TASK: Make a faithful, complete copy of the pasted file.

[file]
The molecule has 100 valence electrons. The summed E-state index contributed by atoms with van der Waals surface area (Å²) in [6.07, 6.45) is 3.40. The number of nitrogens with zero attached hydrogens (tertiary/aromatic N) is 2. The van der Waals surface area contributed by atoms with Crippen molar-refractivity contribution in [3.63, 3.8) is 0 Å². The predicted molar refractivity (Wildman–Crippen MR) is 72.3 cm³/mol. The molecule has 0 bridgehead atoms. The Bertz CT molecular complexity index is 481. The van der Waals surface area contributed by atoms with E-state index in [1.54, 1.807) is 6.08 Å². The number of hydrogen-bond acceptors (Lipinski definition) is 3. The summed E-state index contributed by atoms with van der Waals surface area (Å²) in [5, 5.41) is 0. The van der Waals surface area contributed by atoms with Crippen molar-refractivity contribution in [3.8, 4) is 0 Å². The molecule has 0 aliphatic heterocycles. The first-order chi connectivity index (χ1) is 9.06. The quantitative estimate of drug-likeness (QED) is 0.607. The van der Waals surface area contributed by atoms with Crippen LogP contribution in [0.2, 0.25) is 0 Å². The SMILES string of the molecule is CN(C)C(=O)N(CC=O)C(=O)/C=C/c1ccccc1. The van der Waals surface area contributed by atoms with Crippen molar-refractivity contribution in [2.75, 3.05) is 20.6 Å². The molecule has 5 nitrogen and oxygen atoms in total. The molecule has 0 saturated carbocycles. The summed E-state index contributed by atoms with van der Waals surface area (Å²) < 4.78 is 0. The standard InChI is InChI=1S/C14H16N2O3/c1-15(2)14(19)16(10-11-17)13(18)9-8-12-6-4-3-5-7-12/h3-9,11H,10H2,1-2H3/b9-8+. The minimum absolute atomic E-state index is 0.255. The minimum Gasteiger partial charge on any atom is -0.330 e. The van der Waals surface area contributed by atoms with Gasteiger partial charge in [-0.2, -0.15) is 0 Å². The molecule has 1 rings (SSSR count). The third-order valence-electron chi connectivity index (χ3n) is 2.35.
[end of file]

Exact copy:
The molecule has 100 valence electrons. The summed E-state index contributed by atoms with van der Waals surface area (Å²) in [6.07, 6.45) is 3.40. The number of nitrogens with zero attached hydrogens (tertiary/aromatic N) is 2. The van der Waals surface area contributed by atoms with Crippen molar-refractivity contribution in [3.63, 3.8) is 0 Å². The predicted molar refractivity (Wildman–Crippen MR) is 72.3 cm³/mol. The molecule has 0 bridgehead atoms. The Bertz CT molecular complexity index is 481. The van der Waals surface area contributed by atoms with E-state index in [1.54, 1.807) is 6.08 Å². The number of hydrogen-bond acceptors (Lipinski definition) is 3. The summed E-state index contributed by atoms with van der Waals surface area (Å²) in [5, 5.41) is 0. The van der Waals surface area contributed by atoms with Crippen molar-refractivity contribution in [3.8, 4) is 0 Å². The molecule has 0 aliphatic heterocycles. The first-order chi connectivity index (χ1) is 9.06. The quantitative estimate of drug-likeness (QED) is 0.607. The van der Waals surface area contributed by atoms with Crippen LogP contribution in [0.2, 0.25) is 0 Å². The SMILES string of the molecule is CN(C)C(=O)N(CC=O)C(=O)/C=C/c1ccccc1. The van der Waals surface area contributed by atoms with Crippen molar-refractivity contribution in [2.75, 3.05) is 20.6 Å². The molecule has 5 nitrogen and oxygen atoms in total. The molecule has 0 saturated carbocycles. The summed E-state index contributed by atoms with van der Waals surface area (Å²) < 4.78 is 0. The standard InChI is InChI=1S/C14H16N2O3/c1-15(2)14(19)16(10-11-17)13(18)9-8-12-6-4-3-5-7-12/h3-9,11H,10H2,1-2H3/b9-8+. The minimum absolute atomic E-state index is 0.255. The minimum Gasteiger partial charge on any atom is -0.330 e. The van der Waals surface area contributed by atoms with Gasteiger partial charge in [-0.2, -0.15) is 0 Å². The molecule has 1 rings (SSSR count). The third-order valence-electron chi connectivity index (χ3n) is 2.35.